Current vertical farming investors mean business. They are out to save the world and make large profits in the process. Bill Gates, Jeff Bezos, Google Ventures, IKEA, and Walmart invest millions in vertical farming. Their interest isn’t peaked by shared values alone; they see a market that welcomes indoor plant growth. Industry giants worldwide are slowly following in the footsteps of Gates, Bezos, IKEA, and Google, which begs the question: What does vertical farming mean to investors?
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Vertical farming might sound futuristic, but the technology has been around for some time. Modern vertical farming was conceived at Columbia University, New York, in 1999. Professor Dickson Despommier and his students designed the transformation of a skyscraper into a vertical farm that could feed 50.000 people.
The first commercially successful vertical farm was started in 2015. It began as a small plant company in New Jersey, only a few kilometers from Columbia University. The company was called AeroFarms.
One year later, AeroFarms had turned into a 6.500 m2 vertical farm, the biggest of its kind in the world. AeroFarms’ success led to worldwide research, development, and investment, but where is the vertical farming industry right now?
- Why is vertical farming a good investment for the future?
- How can vertical farming solidify industry foothold?
- What is the best way to invest in vertical farming?
Why is vertical farming a good investment for the future?
There are several good answers to this question. For one, vertical farming is a good investment because it has yet to take off. This means that you have a golden opportunity to get in early on a business that will likely skyrocket soon.
The question is timing. You want to invest early on, but not so early that you have to wait for an industry that keeps dragging its feet for years. At the same time, it is vital to invest before the world catches on and the market value rises sky-high.
There was a time when bitcoins were affordable. Who hasn’t wished they invested in a few coins back then? In five years, many investors might be plagued by a similar question: Why didn’t I invest before the vertical farming competition got fierce?
The world demands sustainable food production
Secondly, vertical farming is a good investment for the future because the demand for sustainable plant growth is rapidly increasing. To be honest, vertical farms are not entirely sustainable at the moment, but they are designed to become so. In other words, vertical farming comes with many environmentally friendly solutions.
A crucial piece of the puzzle is energy consumption. As soon as plant researchers find a way to reduce electrical usage, production costs will decrease, and sustainability will be secured. Read more about the future of plant technology in our article about research on vertical farming.
The marketing potential of vertical farming makes it a promising prospect to investors. Since vertical farming doesn’t require arable land, heavy watering, or chemical use, it is easily promoted as a green option to traditional agriculture. On top of that, the news value of vertical farming makes new businesses interesting to the press.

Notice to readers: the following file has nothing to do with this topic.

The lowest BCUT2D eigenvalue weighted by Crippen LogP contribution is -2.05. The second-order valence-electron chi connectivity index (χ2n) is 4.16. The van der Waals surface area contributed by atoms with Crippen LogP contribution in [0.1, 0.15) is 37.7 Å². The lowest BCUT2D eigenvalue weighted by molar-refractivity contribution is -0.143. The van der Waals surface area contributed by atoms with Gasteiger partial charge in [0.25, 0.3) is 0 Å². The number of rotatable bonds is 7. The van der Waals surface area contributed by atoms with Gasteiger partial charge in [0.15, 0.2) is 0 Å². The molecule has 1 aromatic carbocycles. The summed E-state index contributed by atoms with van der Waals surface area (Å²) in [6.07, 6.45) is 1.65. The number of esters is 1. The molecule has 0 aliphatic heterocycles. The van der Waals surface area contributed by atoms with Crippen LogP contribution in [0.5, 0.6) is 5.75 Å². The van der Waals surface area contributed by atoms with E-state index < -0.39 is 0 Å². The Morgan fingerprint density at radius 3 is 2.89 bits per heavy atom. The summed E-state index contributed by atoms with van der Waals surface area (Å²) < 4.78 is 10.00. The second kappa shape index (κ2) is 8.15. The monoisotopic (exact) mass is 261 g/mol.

Depending on your country of origin, vertical farmers might still enjoy the luxury of low competition. If your area has yet to develop a solid vertical farming community, it’s an opportunity to take the lead and build a strong brand before the community catches on.
New consumers prioritize health
Lastly, vertical farming is a good investment for the future because it answers an ever-increasing popular demand. People eat more fruit and vegetables, and we are more concerned about food quality than ever before.
Vertical farms cultivate plant growth without pesticides or chemicals. Thanks to cutting-edge plant science, indoor farms grow tastier and more nutritious plants than most traditional farms. How is that possible? Check out this article to find out more:
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In November 2021, Bloomberg highlighted a BIS research study that predicted the market value of the vertical farming industry to reach 19.86 billion by 2026. This equals a 24.30 percent growth between 2021 till 2026. In other words, vertical farming will become a lot more widespread in the years to come.
The principal analyst behind the BIS Research report had this to say about the vertical farming industry:
«Vertical farming has the capability of revolutionizing the global agricultural industry. Through advanced farming techniques, year-round food production can be done, and thus, agricultural production can be increased, and global food demand can be efficiently managed.»
However promising this might sound, we need a better grasp of the possibilities and challenges in vertical farming to fully understand why it is a good investment for the future.
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How can vertical farming solidify industry foothold?
The vertical farming methods and tactics are sound. The industry would be taking off already if it weren’t for a few missing technological puzzle pieces. The good news is that some of the best scientists in the world are on the case and keep improving the vertical farming business every year.